Returning to the workplace isn’t going to look “normal.” The post-pandemic workplace is going to look much different, as various practices implemented during the Covid-19 lockdown, such as automation and virtual meetings, are here to stay. Additionally, CEOs, industry leaders, and business owners are going to need to examine the intersection of the social justice movement, income inequality, the economic crisis, and the pandemic to create a workplace that’s fair and just for all workers. 

The coronavirus pandemic highlighted many systemic injustices throughout the country. Both consumers and employees are looking at businesses as leaders of change to build an equitable and inclusive economy. Some of the top challenges companies will likely face in the future include:

Health, safety, and well-being

One of the top challenges businesses will face coming out of the pandemic is addressing the health, safety, and well-being of its employees and customers. The coronavirus pandemic has taken the lives of more than 600,000 Americans as of mid-June, 2021 according to Johns Hopkins data, and more than 3.8 million people worldwide. 

The pandemic highlighted the vast injustices and disparities in the economy, showing how unprepared America was for a global pandemic. The workers who require paid sick leave the most have the least, with 30% of the lowest-paid workers who can earn paid sick leave having more contact with the public and the inability to work remotely. Additionally, a majority of these workers tend to be hourly and lack healthcare. With that said, ensuring the health and safety of anyone coming in a business’s doors is going to be a top priority.

In addition to workplace health and safety, tackling employee well-being is going to be another issue at stake. After more than a year of isolation due to remote work or being front and center as an essential worker, stress, burnout, and fatigue are at an all-time high. In fact, a Pew Research study found that nearly 1 in 3 Americans experienced high levels of psychological distress at some point during the pandemic. Finding ways to address these issues and ensure employees’ emotional and physical well-being are cared for is going to be a challenge while navigating the post-pandemic world.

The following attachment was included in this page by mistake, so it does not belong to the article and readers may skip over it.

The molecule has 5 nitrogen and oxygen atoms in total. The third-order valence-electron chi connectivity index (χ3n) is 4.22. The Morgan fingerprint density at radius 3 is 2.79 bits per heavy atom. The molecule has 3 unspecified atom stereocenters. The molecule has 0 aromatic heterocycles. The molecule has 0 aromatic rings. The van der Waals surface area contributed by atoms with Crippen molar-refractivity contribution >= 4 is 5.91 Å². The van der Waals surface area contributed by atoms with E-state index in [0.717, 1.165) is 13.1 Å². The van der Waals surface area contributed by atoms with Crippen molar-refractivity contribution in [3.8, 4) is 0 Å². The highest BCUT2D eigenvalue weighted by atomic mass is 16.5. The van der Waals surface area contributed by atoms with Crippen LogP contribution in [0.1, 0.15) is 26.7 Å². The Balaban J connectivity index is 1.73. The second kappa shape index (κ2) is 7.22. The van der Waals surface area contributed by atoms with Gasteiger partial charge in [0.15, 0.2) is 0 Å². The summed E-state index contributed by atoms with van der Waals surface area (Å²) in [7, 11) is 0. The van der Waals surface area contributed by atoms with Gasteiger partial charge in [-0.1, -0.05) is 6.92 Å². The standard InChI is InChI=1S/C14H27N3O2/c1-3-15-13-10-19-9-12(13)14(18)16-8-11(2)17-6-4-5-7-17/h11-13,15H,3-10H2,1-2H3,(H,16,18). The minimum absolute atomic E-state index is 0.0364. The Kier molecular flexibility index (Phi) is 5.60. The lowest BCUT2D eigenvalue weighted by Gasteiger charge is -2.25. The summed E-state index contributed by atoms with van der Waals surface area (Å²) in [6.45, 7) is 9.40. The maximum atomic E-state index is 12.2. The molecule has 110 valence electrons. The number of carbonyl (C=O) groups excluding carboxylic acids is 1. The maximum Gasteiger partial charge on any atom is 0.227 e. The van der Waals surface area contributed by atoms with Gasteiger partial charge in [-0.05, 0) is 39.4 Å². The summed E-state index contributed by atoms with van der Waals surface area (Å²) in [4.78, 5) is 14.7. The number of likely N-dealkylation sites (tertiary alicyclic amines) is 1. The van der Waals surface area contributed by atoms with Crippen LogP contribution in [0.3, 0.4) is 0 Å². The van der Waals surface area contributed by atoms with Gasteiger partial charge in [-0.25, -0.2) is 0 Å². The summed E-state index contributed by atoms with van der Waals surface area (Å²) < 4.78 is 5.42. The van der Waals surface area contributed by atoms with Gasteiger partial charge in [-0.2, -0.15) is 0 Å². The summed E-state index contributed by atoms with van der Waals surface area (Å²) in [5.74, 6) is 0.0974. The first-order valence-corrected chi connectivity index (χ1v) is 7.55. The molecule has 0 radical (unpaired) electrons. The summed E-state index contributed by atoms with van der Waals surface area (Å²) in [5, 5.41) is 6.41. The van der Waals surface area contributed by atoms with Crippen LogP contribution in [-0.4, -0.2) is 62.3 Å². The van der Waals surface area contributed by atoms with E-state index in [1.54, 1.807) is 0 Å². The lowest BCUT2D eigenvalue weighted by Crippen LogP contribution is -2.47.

Remote work

With the Covid-19 pandemic requiring most businesses to either shift to a hybrid model, remote model, or close their doors for good, finding flexible work options became crucial for most workers. Overall, around 54% of working adults would prefer working remotely after the coronavirus outbreak ends. Some reasons employees are promoting remote work include no commute, the option to choose their own hours, and the ability to take care of children and elderly family members.

However, remote work isn’t possible for every worker, especially for those in low-paying jobs that are typically hourly. A majority of workers who can work remotely—around 62%—are upper-income workers holding a bachelor’s degree or higher. Conversely, only 23% of workers without a four-year college degree have the option to telework, according to Pew Research. Businesses will need to find solutions to address this flexibility gap to ensure workers have more flexible work options to maintain a healthy work-life balance.

Effective communication

Lack of communication was a top concern for many when the pandemic unfolded, and for good reason. After all, shifting to a completely remote model without a moment’s notice did prove difficult at the onset of the pandemic. However, video calling, virtual conferences, and communication apps became commonplace during the pandemic, helping to bridge the communication gap.

Going forward, businesses will need to continue improving effective communication with clients, employees, and consumers. This issue is interconnected with many of the challenges businesses will face in the future, as improved communication will allow employees to be more flexible with where they work and have clear protocols effectively communicated to employees should future illnesses and outbreaks occur.

Reskilling

High employee turnover can be a sign of a deteriorating business. In order to retain top talent, reskilling and upskilling is essential and can be cost-effective. To resolve talent shortages, businesses will now have to find solutions to give current employees the tools and skills they need to adapt to the inevitable technological revolutions that are to come. This is especially true for hourly workers who often have the most to gain. Overall, growth opportunities are a consistent demand for most workers, which can help produce better results and build a strong company culture.

 

Economic, social, and political change

As we’ve highlighted, the coronavirus pandemic disproportionately impacted marginalized groups, including Black and Hispanic communities, women, and those with lower educational attainment. Social, economic, and political issues are going to remain front stage as employees and consumers are looking at businesses to be forceful drivers of change. This socioeconomic divide will likely continue to grow, and workers and consumers have high expectations for companies to mend this divide.

Leading in a new world of work